We knew where the incident was, so Docker had to pick a place where we would establish base camp. During a call out the duty cook takes over as coordinator. He would coordinate and control everything. If necessary he would take the comms truck and position himself at a convenient high point where he would be sure he could maintain communications with all the team members
Docker had chosen the spot for the base camp and as we neared it someone, in the rear of the land rover, shouted that they could see a helicopter coming up behind us. This was great news for us, for we could jump in the helicopter or taxi as we called them, and be dropped off close to the incident. It wasn’t that we were lazy it just meant that we could get to the poor injured person as quickly as possible.
We can all see that Jack is getting frustrated with Docker who has his head buried in a map. The helicopter is now flying alongside us and Docker still is looking at the map.
“Oi!” says Jack.
Docker looks at him.
Jack points at the big yellow helicopter taking six inches off all the tree tops alongside the A5.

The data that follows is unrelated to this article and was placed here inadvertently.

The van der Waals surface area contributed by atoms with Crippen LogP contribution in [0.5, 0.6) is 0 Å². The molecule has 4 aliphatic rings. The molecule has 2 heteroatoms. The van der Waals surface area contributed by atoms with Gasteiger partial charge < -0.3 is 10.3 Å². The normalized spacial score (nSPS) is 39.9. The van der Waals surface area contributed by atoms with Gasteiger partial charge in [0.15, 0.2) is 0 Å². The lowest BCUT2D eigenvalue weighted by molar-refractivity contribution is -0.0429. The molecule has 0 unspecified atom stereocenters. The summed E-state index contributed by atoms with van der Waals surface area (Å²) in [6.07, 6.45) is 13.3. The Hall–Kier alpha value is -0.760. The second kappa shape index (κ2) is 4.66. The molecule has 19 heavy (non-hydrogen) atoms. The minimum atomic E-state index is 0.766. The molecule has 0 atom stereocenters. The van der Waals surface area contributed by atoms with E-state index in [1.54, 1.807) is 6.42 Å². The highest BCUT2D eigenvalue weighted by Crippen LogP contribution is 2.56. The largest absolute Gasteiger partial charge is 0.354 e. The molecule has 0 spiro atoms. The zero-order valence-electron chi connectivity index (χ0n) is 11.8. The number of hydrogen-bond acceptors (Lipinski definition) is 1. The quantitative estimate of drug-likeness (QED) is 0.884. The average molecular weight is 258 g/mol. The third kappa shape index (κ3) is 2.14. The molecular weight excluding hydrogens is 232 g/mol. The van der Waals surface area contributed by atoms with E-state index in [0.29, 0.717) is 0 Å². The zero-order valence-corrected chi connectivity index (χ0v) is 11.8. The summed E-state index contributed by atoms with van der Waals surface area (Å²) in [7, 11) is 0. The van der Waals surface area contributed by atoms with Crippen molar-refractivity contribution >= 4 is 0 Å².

“Talk to him!” barked Jack, at which point the proverbial penny dropped and Docker lifted the microphone. We were a couple of hundred yards away from the area we were aiming at, yet Docker was giving the helicopter crew a grid reference. Jack snapped the microphone away from them and told them, in plain English, that it was just up ahead, on the left, by the five bar gate.
“What else should you tell him?” asks Jack, getting really furious with Docker. “He’s about to land, what do you tell the pilot?”
“Wind!” shouted Docker.
“Well tell him what way the wind is blowing!” shouts Jack, who we can all see is very close to losing his temper.
Normally someone would throw a smoke grenade out and let the wind itself show the helicopter pilot which way it was blowing. Not Docker, he slid the window open, licked his forefinger, and held it out the window. With us travelling at seventy miles per hour, Docker says to Jack, while pointing backwards with the thumb on his right hand. “It’s blowing that way Jack. It’s blowing that way.”